Oceanography The Official Magazine of
The Oceanography Society
Volume 15 Issue 01

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Volume 15, No. 1
Pages 29 - 43

First Paragraph

The global ocean has its own “weather” phenomena, although with greatly different time and space scales compared to the atmosphere. Oceanic mesoscale eddies are typically about 100 km in diameter which makes them 20–30 times smaller than comparable atmospheric highs and lows. The ocean’s “jet streams” are the western boundary currents and their extensions into the interior ocean. The currents have speeds on the order of 1 m/s compared to atmospheric speeds that can be 100 times this value. The space scales of the meanders on these high-speed streams are similar to those for the eddies mentioned above. Knowing and predicting these oceanic mesoscale features have numerous naval applications which include tactical planning, optimum track ship routing, search and rescue and supplying boundary conditions for high resolution coastal models, to name a few.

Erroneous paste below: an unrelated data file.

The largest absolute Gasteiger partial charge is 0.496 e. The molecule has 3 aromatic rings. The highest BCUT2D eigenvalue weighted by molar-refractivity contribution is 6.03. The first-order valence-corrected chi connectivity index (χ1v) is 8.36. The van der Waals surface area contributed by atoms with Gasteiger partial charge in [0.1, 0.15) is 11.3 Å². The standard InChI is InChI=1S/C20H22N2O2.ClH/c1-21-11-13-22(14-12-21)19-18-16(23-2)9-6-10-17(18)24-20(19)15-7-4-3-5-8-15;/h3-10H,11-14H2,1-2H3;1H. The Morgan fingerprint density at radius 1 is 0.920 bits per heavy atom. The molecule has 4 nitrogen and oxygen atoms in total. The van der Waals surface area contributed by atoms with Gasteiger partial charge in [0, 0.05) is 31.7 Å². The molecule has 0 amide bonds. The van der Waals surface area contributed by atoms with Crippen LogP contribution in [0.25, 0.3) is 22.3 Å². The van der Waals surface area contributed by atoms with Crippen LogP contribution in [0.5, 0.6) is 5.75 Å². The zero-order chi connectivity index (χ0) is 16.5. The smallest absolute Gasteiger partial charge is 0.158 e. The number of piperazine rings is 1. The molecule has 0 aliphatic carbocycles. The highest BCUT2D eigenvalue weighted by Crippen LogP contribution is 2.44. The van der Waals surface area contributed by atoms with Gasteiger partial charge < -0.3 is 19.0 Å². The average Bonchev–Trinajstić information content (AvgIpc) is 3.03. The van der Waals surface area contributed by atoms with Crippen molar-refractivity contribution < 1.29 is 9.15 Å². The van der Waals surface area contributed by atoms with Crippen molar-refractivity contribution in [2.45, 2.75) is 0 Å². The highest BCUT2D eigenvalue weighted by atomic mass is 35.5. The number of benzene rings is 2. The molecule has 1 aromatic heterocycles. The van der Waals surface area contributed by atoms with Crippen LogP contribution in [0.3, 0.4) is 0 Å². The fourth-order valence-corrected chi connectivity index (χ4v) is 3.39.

Rhodes, R.C., H.E. Hurlburt, A.J. Wallcraft, C.N. Barron, P.J. Martin, E.J. Metzger, J.F. Shriver, D.S. Ko, O.M. Smedstad, S.L. Cross, and A.B. Kara. 2002. Navy real-time global modeling systems. Oceanography 15(1):29–43, https://doi.org/10.5670/oceanog.2002.34.